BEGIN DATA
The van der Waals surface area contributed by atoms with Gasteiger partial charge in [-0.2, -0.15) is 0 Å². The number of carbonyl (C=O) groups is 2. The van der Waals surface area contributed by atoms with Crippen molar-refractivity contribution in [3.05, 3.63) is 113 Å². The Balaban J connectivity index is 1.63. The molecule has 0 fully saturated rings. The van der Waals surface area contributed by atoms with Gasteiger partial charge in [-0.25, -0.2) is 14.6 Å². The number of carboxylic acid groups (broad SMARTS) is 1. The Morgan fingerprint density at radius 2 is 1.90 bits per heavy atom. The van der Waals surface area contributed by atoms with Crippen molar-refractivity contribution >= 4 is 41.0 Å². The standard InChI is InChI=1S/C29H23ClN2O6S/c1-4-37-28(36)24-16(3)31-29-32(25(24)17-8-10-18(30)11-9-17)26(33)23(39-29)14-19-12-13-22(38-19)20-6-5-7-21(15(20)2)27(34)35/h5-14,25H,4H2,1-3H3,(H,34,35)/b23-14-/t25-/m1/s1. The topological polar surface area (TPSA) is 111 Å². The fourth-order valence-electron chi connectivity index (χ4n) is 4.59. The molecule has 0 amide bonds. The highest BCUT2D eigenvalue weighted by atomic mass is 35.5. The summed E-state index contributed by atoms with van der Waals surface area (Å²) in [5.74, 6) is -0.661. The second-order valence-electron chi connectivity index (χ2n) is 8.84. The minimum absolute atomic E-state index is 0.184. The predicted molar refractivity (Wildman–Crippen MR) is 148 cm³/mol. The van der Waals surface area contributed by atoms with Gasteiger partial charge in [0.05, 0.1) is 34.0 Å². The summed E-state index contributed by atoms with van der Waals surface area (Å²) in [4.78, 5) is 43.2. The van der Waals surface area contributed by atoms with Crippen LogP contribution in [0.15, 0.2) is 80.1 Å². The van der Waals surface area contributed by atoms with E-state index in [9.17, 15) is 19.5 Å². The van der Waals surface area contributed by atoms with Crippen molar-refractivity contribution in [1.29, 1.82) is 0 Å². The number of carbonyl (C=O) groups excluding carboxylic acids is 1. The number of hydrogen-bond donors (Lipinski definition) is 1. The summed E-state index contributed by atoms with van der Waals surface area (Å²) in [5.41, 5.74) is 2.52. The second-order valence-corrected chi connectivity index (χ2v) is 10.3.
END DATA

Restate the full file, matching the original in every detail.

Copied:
The van der Waals surface area contributed by atoms with Gasteiger partial charge in [-0.2, -0.15) is 0 Å². The number of carbonyl (C=O) groups is 2. The van der Waals surface area contributed by atoms with Crippen molar-refractivity contribution in [3.05, 3.63) is 113 Å². The Balaban J connectivity index is 1.63. The molecule has 0 fully saturated rings. The van der Waals surface area contributed by atoms with Gasteiger partial charge in [-0.25, -0.2) is 14.6 Å². The number of carboxylic acid groups (broad SMARTS) is 1. The Morgan fingerprint density at radius 2 is 1.90 bits per heavy atom. The van der Waals surface area contributed by atoms with Crippen molar-refractivity contribution >= 4 is 41.0 Å². The standard InChI is InChI=1S/C29H23ClN2O6S/c1-4-37-28(36)24-16(3)31-29-32(25(24)17-8-10-18(30)11-9-17)26(33)23(39-29)14-19-12-13-22(38-19)20-6-5-7-21(15(20)2)27(34)35/h5-14,25H,4H2,1-3H3,(H,34,35)/b23-14-/t25-/m1/s1. The topological polar surface area (TPSA) is 111 Å². The fourth-order valence-electron chi connectivity index (χ4n) is 4.59. The molecule has 0 amide bonds. The highest BCUT2D eigenvalue weighted by atomic mass is 35.5. The summed E-state index contributed by atoms with van der Waals surface area (Å²) in [5.74, 6) is -0.661. The second-order valence-electron chi connectivity index (χ2n) is 8.84. The minimum absolute atomic E-state index is 0.184. The predicted molar refractivity (Wildman–Crippen MR) is 148 cm³/mol. The van der Waals surface area contributed by atoms with Gasteiger partial charge in [0.05, 0.1) is 34.0 Å². The summed E-state index contributed by atoms with van der Waals surface area (Å²) in [4.78, 5) is 43.2. The van der Waals surface area contributed by atoms with Crippen LogP contribution in [0.15, 0.2) is 80.1 Å². The van der Waals surface area contributed by atoms with E-state index in [9.17, 15) is 19.5 Å². The van der Waals surface area contributed by atoms with Crippen molar-refractivity contribution in [1.29, 1.82) is 0 Å². The number of carbonyl (C=O) groups excluding carboxylic acids is 1. The number of hydrogen-bond donors (Lipinski definition) is 1. The summed E-state index contributed by atoms with van der Waals surface area (Å²) in [5.41, 5.74) is 2.52. The second-order valence-corrected chi connectivity index (χ2v) is 10.3.